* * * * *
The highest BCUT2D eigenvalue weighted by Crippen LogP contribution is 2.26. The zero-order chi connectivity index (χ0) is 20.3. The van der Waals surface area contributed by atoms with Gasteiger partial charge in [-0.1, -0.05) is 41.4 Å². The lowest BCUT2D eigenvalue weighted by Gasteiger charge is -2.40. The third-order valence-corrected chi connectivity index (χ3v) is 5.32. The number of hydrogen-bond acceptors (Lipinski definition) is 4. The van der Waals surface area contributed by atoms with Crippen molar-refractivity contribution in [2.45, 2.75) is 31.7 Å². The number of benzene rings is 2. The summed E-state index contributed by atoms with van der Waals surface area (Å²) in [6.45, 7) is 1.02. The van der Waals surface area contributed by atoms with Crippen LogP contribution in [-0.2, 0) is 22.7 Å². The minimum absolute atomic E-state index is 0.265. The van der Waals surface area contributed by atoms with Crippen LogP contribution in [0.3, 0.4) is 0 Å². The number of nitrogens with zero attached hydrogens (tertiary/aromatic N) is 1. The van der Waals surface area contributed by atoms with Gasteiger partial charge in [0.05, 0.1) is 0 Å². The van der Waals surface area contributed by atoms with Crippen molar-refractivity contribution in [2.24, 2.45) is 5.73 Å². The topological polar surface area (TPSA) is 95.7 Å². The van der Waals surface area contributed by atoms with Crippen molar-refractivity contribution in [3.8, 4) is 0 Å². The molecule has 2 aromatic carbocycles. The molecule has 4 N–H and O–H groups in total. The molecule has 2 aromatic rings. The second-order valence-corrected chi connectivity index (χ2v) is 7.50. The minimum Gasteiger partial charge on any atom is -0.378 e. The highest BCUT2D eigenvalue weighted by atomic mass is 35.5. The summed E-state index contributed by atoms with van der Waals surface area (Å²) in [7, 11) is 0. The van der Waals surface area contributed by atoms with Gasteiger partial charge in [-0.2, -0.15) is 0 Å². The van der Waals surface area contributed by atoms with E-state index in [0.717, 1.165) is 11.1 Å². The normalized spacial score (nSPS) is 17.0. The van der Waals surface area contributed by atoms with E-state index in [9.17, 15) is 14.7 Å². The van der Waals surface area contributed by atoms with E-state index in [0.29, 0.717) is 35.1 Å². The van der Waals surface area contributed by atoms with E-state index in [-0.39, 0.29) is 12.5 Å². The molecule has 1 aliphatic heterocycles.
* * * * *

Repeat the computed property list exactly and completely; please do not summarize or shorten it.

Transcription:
The highest BCUT2D eigenvalue weighted by Crippen LogP contribution is 2.26. The zero-order chi connectivity index (χ0) is 20.3. The van der Waals surface area contributed by atoms with Gasteiger partial charge in [-0.1, -0.05) is 41.4 Å². The lowest BCUT2D eigenvalue weighted by Gasteiger charge is -2.40. The third-order valence-corrected chi connectivity index (χ3v) is 5.32. The number of hydrogen-bond acceptors (Lipinski definition) is 4. The van der Waals surface area contributed by atoms with Crippen molar-refractivity contribution in [2.45, 2.75) is 31.7 Å². The number of benzene rings is 2. The summed E-state index contributed by atoms with van der Waals surface area (Å²) in [6.45, 7) is 1.02. The van der Waals surface area contributed by atoms with Crippen LogP contribution in [-0.2, 0) is 22.7 Å². The minimum absolute atomic E-state index is 0.265. The van der Waals surface area contributed by atoms with Crippen LogP contribution in [0.3, 0.4) is 0 Å². The number of nitrogens with zero attached hydrogens (tertiary/aromatic N) is 1. The van der Waals surface area contributed by atoms with Gasteiger partial charge in [0.05, 0.1) is 0 Å². The van der Waals surface area contributed by atoms with Crippen molar-refractivity contribution in [2.24, 2.45) is 5.73 Å². The topological polar surface area (TPSA) is 95.7 Å². The van der Waals surface area contributed by atoms with Crippen molar-refractivity contribution in [3.8, 4) is 0 Å². The molecule has 2 aromatic carbocycles. The molecule has 4 N–H and O–H groups in total. The molecule has 2 aromatic rings. The second-order valence-corrected chi connectivity index (χ2v) is 7.50. The minimum Gasteiger partial charge on any atom is -0.378 e. The highest BCUT2D eigenvalue weighted by atomic mass is 35.5. The summed E-state index contributed by atoms with van der Waals surface area (Å²) in [7, 11) is 0. The van der Waals surface area contributed by atoms with Gasteiger partial charge in [-0.2, -0.15) is 0 Å². The van der Waals surface area contributed by atoms with E-state index in [0.717, 1.165) is 11.1 Å². The normalized spacial score (nSPS) is 17.0. The van der Waals surface area contributed by atoms with E-state index in [9.17, 15) is 14.7 Å². The van der Waals surface area contributed by atoms with E-state index in [0.29, 0.717) is 35.1 Å². The van der Waals surface area contributed by atoms with E-state index in [-0.39, 0.29) is 12.5 Å². The molecule has 1 aliphatic heterocycles.